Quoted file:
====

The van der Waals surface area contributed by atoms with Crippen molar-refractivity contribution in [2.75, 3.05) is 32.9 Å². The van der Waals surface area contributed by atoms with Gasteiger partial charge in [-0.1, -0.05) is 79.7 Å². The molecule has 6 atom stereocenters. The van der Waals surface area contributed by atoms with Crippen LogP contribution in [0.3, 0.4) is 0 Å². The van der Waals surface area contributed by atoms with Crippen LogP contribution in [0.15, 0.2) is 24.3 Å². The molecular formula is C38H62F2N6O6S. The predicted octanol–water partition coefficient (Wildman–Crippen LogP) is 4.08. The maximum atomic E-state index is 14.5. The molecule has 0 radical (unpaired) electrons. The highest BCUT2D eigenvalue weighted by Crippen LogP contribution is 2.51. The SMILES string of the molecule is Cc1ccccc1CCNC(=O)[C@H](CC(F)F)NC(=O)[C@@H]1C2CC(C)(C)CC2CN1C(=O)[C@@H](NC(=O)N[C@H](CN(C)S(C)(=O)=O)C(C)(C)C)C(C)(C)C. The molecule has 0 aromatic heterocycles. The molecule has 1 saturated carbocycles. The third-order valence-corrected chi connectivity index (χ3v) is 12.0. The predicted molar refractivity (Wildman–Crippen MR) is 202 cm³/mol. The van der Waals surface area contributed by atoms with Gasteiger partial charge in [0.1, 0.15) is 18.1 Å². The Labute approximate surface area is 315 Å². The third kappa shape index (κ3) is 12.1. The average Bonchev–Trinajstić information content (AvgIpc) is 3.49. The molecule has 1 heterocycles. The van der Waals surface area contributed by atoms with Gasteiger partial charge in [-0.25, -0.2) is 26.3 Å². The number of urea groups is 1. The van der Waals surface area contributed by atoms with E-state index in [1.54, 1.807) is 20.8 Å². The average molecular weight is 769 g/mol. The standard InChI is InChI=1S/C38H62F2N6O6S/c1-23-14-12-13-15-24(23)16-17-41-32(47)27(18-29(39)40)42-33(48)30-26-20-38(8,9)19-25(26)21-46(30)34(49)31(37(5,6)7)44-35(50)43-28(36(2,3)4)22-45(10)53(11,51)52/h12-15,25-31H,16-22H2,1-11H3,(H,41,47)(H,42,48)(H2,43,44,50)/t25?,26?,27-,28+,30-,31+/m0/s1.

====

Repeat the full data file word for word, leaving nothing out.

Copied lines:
The van der Waals surface area contributed by atoms with Crippen molar-refractivity contribution in [2.75, 3.05) is 32.9 Å². The van der Waals surface area contributed by atoms with Gasteiger partial charge in [-0.1, -0.05) is 79.7 Å². The molecule has 6 atom stereocenters. The van der Waals surface area contributed by atoms with Crippen LogP contribution in [0.3, 0.4) is 0 Å². The van der Waals surface area contributed by atoms with Crippen LogP contribution in [0.15, 0.2) is 24.3 Å². The molecular formula is C38H62F2N6O6S. The predicted octanol–water partition coefficient (Wildman–Crippen LogP) is 4.08. The maximum atomic E-state index is 14.5. The molecule has 0 radical (unpaired) electrons. The highest BCUT2D eigenvalue weighted by Crippen LogP contribution is 2.51. The SMILES string of the molecule is Cc1ccccc1CCNC(=O)[C@H](CC(F)F)NC(=O)[C@@H]1C2CC(C)(C)CC2CN1C(=O)[C@@H](NC(=O)N[C@H](CN(C)S(C)(=O)=O)C(C)(C)C)C(C)(C)C. The molecule has 0 aromatic heterocycles. The molecule has 1 saturated carbocycles. The third-order valence-corrected chi connectivity index (χ3v) is 12.0. The predicted molar refractivity (Wildman–Crippen MR) is 202 cm³/mol. The van der Waals surface area contributed by atoms with Gasteiger partial charge in [0.1, 0.15) is 18.1 Å². The Labute approximate surface area is 315 Å². The third kappa shape index (κ3) is 12.1. The average Bonchev–Trinajstić information content (AvgIpc) is 3.49. The molecule has 1 heterocycles. The van der Waals surface area contributed by atoms with Gasteiger partial charge in [-0.25, -0.2) is 26.3 Å². The number of urea groups is 1. The van der Waals surface area contributed by atoms with E-state index in [1.54, 1.807) is 20.8 Å². The average molecular weight is 769 g/mol. The standard InChI is InChI=1S/C38H62F2N6O6S/c1-23-14-12-13-15-24(23)16-17-41-32(47)27(18-29(39)40)42-33(48)30-26-20-38(8,9)19-25(26)21-46(30)34(49)31(37(5,6)7)44-35(50)43-28(36(2,3)4)22-45(10)53(11,51)52/h12-15,25-31H,16-22H2,1-11H3,(H,41,47)(H,42,48)(H2,43,44,50)/t25?,26?,27-,28+,30-,31+/m0/s1.